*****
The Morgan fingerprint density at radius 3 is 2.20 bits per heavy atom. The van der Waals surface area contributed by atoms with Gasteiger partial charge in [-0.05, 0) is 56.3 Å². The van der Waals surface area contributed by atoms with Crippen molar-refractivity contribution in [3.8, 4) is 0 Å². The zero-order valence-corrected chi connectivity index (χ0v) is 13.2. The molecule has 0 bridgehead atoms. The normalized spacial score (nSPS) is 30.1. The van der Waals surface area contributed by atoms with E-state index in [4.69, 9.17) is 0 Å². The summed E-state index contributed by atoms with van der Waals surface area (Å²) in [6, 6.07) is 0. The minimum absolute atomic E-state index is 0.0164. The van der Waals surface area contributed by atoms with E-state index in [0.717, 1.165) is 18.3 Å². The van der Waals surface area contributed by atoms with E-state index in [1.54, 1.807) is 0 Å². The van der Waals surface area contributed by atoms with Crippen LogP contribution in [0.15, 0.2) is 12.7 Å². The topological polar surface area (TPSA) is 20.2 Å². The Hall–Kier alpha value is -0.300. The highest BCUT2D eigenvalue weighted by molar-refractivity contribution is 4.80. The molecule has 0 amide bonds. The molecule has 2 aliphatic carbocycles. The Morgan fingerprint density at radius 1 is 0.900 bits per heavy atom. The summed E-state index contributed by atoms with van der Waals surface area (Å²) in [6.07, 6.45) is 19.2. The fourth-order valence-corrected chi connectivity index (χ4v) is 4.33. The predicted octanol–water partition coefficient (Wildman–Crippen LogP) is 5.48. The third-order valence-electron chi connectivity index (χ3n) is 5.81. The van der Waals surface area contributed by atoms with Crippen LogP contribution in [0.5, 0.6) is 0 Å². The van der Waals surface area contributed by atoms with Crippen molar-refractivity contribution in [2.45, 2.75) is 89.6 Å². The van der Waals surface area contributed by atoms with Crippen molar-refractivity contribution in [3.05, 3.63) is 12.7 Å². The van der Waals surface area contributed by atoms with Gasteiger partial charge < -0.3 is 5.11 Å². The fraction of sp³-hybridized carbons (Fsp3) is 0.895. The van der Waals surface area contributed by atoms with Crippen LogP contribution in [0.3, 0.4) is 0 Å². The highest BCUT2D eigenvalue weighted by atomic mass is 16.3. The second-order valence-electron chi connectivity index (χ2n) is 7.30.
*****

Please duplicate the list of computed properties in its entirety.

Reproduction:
The Morgan fingerprint density at radius 3 is 2.20 bits per heavy atom. The van der Waals surface area contributed by atoms with Gasteiger partial charge in [-0.05, 0) is 56.3 Å². The van der Waals surface area contributed by atoms with Crippen molar-refractivity contribution in [3.8, 4) is 0 Å². The zero-order valence-corrected chi connectivity index (χ0v) is 13.2. The molecule has 0 bridgehead atoms. The normalized spacial score (nSPS) is 30.1. The van der Waals surface area contributed by atoms with E-state index in [4.69, 9.17) is 0 Å². The summed E-state index contributed by atoms with van der Waals surface area (Å²) in [6, 6.07) is 0. The minimum absolute atomic E-state index is 0.0164. The van der Waals surface area contributed by atoms with E-state index in [0.717, 1.165) is 18.3 Å². The van der Waals surface area contributed by atoms with E-state index in [1.54, 1.807) is 0 Å². The van der Waals surface area contributed by atoms with Crippen LogP contribution in [0.15, 0.2) is 12.7 Å². The topological polar surface area (TPSA) is 20.2 Å². The Hall–Kier alpha value is -0.300. The highest BCUT2D eigenvalue weighted by molar-refractivity contribution is 4.80. The molecule has 0 amide bonds. The molecule has 2 aliphatic carbocycles. The Morgan fingerprint density at radius 1 is 0.900 bits per heavy atom. The summed E-state index contributed by atoms with van der Waals surface area (Å²) in [6.07, 6.45) is 19.2. The fourth-order valence-corrected chi connectivity index (χ4v) is 4.33. The predicted octanol–water partition coefficient (Wildman–Crippen LogP) is 5.48. The third-order valence-electron chi connectivity index (χ3n) is 5.81. The van der Waals surface area contributed by atoms with Crippen LogP contribution in [0.5, 0.6) is 0 Å². The van der Waals surface area contributed by atoms with Crippen molar-refractivity contribution in [2.45, 2.75) is 89.6 Å². The van der Waals surface area contributed by atoms with Crippen molar-refractivity contribution in [3.05, 3.63) is 12.7 Å². The van der Waals surface area contributed by atoms with Gasteiger partial charge < -0.3 is 5.11 Å². The fraction of sp³-hybridized carbons (Fsp3) is 0.895. The van der Waals surface area contributed by atoms with Crippen LogP contribution in [0.3, 0.4) is 0 Å². The highest BCUT2D eigenvalue weighted by atomic mass is 16.3. The second-order valence-electron chi connectivity index (χ2n) is 7.30.